US & Canada

Aurora shooting: Not guilty plea entered for James Holmes

Accused Aurora theatre shooting suspect James Holmes listens at his arraignment in Centennial, Colorado, on 12 March 2013 Image copyright Reuters
Image caption James Holmes, now without the red-dyed hair of his first court appearances, sat silently during the hearing

A Colorado judge has entered a not guilty plea for the man accused of killing 12 in a theatre massacre, after lawyers said he was not ready to plead.

Judge William Sylvester said James Holmes can change his plea later to not guilty by reason of insanity.

Mr Holmes, 25, is charged with multiple counts of murder and attempted murder for the July 2012 attack, one of America's worst mass shootings.

If convicted, he could face execution or life in prison.

As well as the 12 people killed, dozens were wounded in the attack at a midnight screening of a Batman film near Denver.

The accused sat silently in court on Tuesday, after looking at his parents, James and Arlene Holmes, as he walked into the room.

Defence lawyers have repeatedly raised questions about the accused's mental health, including a recent revelation that he was held in a psychiatric ward for several days last autumn, often in restraints, because he was considered a danger to himself.

During the hearing on Tuesday, Mr Holmes' lawyers said they could be ready to enter a plea by May or June, citing unspecified "ongoing work scheduled".

"So how am I supposed to make an informed decision?" Judge Sylvester said before entering the not guilty plea.

Analysts initially expected Mr Holmes to enter a plea of not guilty by reason of insanity.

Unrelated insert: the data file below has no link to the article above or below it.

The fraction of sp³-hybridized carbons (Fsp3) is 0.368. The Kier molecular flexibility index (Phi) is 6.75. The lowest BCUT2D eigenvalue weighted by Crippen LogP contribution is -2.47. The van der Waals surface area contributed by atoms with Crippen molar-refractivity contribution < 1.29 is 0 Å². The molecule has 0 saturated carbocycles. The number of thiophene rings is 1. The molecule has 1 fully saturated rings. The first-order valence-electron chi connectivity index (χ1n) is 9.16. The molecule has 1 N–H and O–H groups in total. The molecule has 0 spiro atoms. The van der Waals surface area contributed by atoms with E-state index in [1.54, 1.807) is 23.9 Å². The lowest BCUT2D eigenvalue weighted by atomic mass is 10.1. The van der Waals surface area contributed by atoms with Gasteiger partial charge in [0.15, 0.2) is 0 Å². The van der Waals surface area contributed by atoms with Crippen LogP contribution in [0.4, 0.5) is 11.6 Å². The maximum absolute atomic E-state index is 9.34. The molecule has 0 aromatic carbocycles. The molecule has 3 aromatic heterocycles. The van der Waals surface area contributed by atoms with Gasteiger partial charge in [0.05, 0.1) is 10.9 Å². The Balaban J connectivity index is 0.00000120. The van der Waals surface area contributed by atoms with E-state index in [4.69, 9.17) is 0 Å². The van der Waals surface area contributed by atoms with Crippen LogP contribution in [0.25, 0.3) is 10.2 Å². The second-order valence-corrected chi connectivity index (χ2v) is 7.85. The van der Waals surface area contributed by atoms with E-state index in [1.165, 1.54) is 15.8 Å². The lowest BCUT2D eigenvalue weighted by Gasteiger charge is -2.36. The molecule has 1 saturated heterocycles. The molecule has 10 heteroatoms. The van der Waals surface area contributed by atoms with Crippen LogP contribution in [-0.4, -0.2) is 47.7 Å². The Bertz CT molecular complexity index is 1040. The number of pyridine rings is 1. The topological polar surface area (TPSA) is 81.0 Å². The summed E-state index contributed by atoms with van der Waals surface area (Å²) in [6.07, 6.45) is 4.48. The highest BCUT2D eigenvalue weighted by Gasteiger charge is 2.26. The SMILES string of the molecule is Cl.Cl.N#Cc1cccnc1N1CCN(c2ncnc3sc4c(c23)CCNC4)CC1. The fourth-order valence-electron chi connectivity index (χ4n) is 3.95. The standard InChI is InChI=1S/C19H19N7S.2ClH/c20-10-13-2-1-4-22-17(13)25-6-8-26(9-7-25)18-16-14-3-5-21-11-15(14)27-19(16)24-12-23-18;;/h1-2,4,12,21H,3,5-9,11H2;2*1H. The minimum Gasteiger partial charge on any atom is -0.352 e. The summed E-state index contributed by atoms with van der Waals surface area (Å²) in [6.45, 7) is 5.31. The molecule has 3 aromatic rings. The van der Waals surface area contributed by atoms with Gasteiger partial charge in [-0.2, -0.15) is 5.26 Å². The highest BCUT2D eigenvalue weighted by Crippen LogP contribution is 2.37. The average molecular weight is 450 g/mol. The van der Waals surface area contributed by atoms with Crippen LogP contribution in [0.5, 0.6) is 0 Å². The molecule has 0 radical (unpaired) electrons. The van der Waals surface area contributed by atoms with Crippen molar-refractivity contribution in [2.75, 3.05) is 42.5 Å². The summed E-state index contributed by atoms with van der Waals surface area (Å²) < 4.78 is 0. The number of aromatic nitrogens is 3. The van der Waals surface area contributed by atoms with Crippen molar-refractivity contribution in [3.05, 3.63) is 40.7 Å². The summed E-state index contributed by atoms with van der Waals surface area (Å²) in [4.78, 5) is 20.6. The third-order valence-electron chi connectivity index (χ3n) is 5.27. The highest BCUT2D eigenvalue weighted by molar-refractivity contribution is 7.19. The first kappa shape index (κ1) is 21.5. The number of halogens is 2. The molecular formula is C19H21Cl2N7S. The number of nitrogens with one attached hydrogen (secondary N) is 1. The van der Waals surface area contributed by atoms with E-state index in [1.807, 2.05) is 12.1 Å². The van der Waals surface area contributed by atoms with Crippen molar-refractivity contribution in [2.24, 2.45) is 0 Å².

Such a plea means he would be committed indefinitely to a state mental hospital if a jury agrees, but it would also open up his mental-health records to prosecutors.

The not guilty plea entered on Tuesday means prosecutors do not have access to those files.

No matter how Mr Holmes pleads, he could still be convicted. Prosecutors say they will announce on 1 April if they want to pursue the death penalty.

At the time of the shooting, Mr Holmes was a graduate student in neuroscience at the University of Colorado in Denver, but was withdrawing from his studies after failing a key exam.

Prosecutors have argued he methodically planned the shooting for months, amassing weapons and elaborately booby-trapping his apartment to kill anyone who tried to enter.

"There is no doubt that he knew what he was doing was wrong. There's no doubt it was premeditated,'' Tom Teves, whose 24-year-old son, Alex, died during the attack while shielding his girlfriend, told the Associated Press news agency.

"There's no doubt he did it. Zero. So why are we playing a lot of games?''

If the former student pleads not guilty by reason of insanity, it would extend the proceedings while he is evaluated by state mental health officials. The current trial is scheduled for August.

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